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Note that this section covers the locking strategy EOF uses at the databases layer as opposed to EOEditingContext locking which happens much higher in the stack. For information on EOEditingContext locking, please see Context and Database Locking.


As an example of how optimistic locking in EOF works, assume you have a Person EO with the PersonID 123, first name "Bob", and last name "Roberts". If you change the first name to "Robert" and saveChanges() on your editing context, you would see the following SQL sent to your database:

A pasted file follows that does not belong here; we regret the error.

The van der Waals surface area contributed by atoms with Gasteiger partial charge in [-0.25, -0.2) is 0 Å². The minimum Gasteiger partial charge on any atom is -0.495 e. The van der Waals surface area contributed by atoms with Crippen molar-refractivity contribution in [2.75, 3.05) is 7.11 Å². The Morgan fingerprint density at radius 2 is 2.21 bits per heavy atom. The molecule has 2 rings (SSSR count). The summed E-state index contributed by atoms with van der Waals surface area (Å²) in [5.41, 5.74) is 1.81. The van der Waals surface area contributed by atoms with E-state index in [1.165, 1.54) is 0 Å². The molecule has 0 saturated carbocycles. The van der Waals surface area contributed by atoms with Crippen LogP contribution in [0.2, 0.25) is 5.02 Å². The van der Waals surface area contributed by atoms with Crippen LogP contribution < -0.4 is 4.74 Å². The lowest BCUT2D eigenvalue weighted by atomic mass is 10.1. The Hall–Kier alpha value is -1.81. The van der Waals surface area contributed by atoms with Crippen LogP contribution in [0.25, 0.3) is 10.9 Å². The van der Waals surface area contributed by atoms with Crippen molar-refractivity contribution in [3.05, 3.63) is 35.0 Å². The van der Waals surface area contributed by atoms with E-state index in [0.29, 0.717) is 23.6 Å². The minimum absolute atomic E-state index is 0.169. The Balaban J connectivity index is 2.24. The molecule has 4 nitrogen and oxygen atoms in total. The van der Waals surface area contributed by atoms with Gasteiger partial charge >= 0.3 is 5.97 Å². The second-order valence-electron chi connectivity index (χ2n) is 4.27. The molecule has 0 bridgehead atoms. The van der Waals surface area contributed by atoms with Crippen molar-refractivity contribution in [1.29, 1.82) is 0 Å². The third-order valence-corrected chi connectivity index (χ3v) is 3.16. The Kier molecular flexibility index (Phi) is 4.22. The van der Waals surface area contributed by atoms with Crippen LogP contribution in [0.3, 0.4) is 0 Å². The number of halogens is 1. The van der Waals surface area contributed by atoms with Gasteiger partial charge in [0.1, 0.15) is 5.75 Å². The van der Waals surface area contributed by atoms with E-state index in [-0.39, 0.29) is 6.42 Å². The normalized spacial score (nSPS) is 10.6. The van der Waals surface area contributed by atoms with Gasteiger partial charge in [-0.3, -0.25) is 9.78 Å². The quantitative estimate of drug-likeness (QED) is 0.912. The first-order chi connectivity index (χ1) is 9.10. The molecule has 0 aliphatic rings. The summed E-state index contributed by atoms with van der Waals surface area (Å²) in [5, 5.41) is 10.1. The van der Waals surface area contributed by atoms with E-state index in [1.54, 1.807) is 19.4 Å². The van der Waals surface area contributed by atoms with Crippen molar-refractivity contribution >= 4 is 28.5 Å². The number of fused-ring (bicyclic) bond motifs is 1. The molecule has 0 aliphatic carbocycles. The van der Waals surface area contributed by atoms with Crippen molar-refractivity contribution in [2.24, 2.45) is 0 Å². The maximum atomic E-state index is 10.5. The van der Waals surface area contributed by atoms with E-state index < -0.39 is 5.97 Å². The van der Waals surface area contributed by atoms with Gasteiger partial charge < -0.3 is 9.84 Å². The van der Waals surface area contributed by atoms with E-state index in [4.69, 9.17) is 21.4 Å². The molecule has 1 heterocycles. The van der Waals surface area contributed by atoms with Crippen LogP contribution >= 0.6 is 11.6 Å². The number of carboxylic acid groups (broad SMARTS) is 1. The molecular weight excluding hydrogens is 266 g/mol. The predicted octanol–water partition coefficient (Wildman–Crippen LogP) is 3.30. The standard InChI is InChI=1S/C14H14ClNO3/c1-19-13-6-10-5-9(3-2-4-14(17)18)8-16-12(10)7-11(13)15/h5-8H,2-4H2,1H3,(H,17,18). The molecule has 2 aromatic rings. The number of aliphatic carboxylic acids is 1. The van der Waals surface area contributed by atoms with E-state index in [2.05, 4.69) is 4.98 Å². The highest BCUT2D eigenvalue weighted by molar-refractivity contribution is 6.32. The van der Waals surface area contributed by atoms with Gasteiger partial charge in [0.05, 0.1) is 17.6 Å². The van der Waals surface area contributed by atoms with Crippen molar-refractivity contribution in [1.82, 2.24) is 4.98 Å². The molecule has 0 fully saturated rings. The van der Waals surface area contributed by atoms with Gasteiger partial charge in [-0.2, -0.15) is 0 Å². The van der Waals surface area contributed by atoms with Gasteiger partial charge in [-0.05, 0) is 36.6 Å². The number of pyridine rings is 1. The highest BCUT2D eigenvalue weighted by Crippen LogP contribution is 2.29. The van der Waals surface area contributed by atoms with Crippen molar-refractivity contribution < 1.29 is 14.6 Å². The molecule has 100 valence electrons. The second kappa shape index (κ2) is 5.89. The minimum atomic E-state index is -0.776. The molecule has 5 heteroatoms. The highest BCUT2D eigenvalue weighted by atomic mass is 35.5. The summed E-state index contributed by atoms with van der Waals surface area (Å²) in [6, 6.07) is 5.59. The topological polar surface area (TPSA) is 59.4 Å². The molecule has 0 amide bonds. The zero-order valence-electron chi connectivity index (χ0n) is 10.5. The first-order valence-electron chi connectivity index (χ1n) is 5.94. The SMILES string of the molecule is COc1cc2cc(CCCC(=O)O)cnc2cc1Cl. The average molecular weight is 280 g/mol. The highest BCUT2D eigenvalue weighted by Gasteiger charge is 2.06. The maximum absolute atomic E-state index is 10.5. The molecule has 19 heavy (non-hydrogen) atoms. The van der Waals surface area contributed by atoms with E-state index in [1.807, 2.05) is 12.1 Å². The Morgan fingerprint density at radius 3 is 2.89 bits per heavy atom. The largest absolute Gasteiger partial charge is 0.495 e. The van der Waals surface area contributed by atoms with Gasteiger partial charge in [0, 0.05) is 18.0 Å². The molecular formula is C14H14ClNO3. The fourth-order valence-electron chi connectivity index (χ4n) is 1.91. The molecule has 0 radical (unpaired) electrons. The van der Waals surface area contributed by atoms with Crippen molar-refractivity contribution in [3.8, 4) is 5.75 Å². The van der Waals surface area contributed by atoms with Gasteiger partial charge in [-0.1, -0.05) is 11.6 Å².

Code Block
  UPDATE Person SET FirstName = 'Robert' WHERE PersonID = 123 AND FirstName = 'Bob' AND LastName = 'Roberts'


mmalcolm gave a presentation at O'Reilly's 2002 Mac OS X conference titled "A Lack of Conflicts in EOF, or 'Hey Mom, Someone Overwrote My Data!'" and the slides are available at Removed

Optimistic Locking and Performance

There have been several threads of discussion about the additional database server load with optimistic locking (as the database much verify all of the locked column values prior to an update).


Database benchmarks are never simple, and often don't apply across databases of different vendors, so take these results with a grain of salt. Always profile your application before you make large sacrifices in functionality.

Seeing it Occur

Kieran Kelleher

Here is the easiest way to trigger it.


If you log out the SQL while changing you will see that optimistic locking effects the WHERE part of all the UPDATE statements that are generated.Category:WebObjects